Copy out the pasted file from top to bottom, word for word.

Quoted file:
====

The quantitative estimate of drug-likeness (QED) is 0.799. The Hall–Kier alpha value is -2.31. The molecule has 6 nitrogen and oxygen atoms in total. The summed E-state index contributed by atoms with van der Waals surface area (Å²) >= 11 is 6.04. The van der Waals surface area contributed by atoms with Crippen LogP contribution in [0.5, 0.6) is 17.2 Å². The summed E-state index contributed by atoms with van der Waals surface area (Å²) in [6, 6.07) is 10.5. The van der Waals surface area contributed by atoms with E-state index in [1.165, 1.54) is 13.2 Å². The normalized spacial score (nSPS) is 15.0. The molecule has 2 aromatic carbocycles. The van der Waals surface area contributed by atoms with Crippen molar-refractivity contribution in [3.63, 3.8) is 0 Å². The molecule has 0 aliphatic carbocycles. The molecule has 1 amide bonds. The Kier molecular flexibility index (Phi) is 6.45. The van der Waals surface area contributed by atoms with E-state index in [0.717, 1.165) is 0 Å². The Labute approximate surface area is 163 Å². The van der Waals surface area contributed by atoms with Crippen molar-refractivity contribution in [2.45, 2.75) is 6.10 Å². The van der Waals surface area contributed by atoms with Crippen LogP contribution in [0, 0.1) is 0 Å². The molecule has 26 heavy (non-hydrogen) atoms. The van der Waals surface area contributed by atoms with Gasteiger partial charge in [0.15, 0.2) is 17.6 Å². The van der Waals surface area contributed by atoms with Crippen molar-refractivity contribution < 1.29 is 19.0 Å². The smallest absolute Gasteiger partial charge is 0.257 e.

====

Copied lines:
The quantitative estimate of drug-likeness (QED) is 0.799. The Hall–Kier alpha value is -2.31. The molecule has 6 nitrogen and oxygen atoms in total. The summed E-state index contributed by atoms with van der Waals surface area (Å²) >= 11 is 6.04. The van der Waals surface area contributed by atoms with Crippen LogP contribution in [0.5, 0.6) is 17.2 Å². The summed E-state index contributed by atoms with van der Waals surface area (Å²) in [6, 6.07) is 10.5. The van der Waals surface area contributed by atoms with E-state index in [1.165, 1.54) is 13.2 Å². The normalized spacial score (nSPS) is 15.0. The molecule has 2 aromatic carbocycles. The van der Waals surface area contributed by atoms with Crippen molar-refractivity contribution in [3.63, 3.8) is 0 Å². The molecule has 0 aliphatic carbocycles. The molecule has 1 amide bonds. The Kier molecular flexibility index (Phi) is 6.45. The van der Waals surface area contributed by atoms with E-state index in [0.717, 1.165) is 0 Å². The Labute approximate surface area is 163 Å². The van der Waals surface area contributed by atoms with Crippen molar-refractivity contribution in [2.45, 2.75) is 6.10 Å². The van der Waals surface area contributed by atoms with Crippen LogP contribution in [0, 0.1) is 0 Å². The molecule has 26 heavy (non-hydrogen) atoms. The van der Waals surface area contributed by atoms with Gasteiger partial charge in [0.15, 0.2) is 17.6 Å². The van der Waals surface area contributed by atoms with Crippen molar-refractivity contribution < 1.29 is 19.0 Å². The smallest absolute Gasteiger partial charge is 0.257 e.